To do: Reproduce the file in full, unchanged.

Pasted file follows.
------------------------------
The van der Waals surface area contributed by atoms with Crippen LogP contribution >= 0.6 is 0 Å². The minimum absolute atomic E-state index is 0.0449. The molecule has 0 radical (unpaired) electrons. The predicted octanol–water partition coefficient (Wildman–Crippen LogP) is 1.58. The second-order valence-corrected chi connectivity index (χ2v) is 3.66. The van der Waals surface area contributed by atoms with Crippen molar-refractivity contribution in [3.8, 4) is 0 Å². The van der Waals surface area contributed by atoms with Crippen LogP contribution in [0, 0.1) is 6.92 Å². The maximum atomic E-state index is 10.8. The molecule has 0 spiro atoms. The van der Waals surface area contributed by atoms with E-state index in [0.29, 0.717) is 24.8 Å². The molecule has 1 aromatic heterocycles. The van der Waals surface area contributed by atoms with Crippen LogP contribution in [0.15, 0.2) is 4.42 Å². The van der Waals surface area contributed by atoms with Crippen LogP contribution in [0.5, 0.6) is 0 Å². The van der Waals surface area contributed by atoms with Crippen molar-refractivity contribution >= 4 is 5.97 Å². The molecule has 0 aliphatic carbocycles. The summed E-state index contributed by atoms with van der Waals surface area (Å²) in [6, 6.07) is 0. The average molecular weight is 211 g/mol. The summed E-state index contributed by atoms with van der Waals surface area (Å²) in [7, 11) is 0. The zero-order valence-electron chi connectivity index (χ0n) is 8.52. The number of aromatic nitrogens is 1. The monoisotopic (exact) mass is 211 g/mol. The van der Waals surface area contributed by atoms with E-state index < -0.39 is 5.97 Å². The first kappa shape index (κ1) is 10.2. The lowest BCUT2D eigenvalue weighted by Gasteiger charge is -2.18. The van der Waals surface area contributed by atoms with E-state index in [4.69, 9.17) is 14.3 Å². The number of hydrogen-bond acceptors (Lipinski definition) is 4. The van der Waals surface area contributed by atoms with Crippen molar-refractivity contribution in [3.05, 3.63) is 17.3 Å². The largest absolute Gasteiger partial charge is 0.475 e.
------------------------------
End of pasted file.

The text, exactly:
The van der Waals surface area contributed by atoms with Crippen LogP contribution >= 0.6 is 0 Å². The minimum absolute atomic E-state index is 0.0449. The molecule has 0 radical (unpaired) electrons. The predicted octanol–water partition coefficient (Wildman–Crippen LogP) is 1.58. The second-order valence-corrected chi connectivity index (χ2v) is 3.66. The van der Waals surface area contributed by atoms with Crippen molar-refractivity contribution in [3.8, 4) is 0 Å². The van der Waals surface area contributed by atoms with Crippen LogP contribution in [0, 0.1) is 6.92 Å². The maximum atomic E-state index is 10.8. The molecule has 0 spiro atoms. The van der Waals surface area contributed by atoms with E-state index in [0.29, 0.717) is 24.8 Å². The molecule has 1 aromatic heterocycles. The van der Waals surface area contributed by atoms with Crippen LogP contribution in [0.15, 0.2) is 4.42 Å². The van der Waals surface area contributed by atoms with Crippen LogP contribution in [0.5, 0.6) is 0 Å². The van der Waals surface area contributed by atoms with Crippen molar-refractivity contribution >= 4 is 5.97 Å². The molecule has 0 aliphatic carbocycles. The summed E-state index contributed by atoms with van der Waals surface area (Å²) in [6, 6.07) is 0. The average molecular weight is 211 g/mol. The summed E-state index contributed by atoms with van der Waals surface area (Å²) in [7, 11) is 0. The zero-order valence-electron chi connectivity index (χ0n) is 8.52. The number of aromatic nitrogens is 1. The monoisotopic (exact) mass is 211 g/mol. The van der Waals surface area contributed by atoms with E-state index < -0.39 is 5.97 Å². The first kappa shape index (κ1) is 10.2. The lowest BCUT2D eigenvalue weighted by Gasteiger charge is -2.18. The van der Waals surface area contributed by atoms with E-state index in [4.69, 9.17) is 14.3 Å². The number of hydrogen-bond acceptors (Lipinski definition) is 4. The van der Waals surface area contributed by atoms with Crippen molar-refractivity contribution in [3.05, 3.63) is 17.3 Å². The largest absolute Gasteiger partial charge is 0.475 e.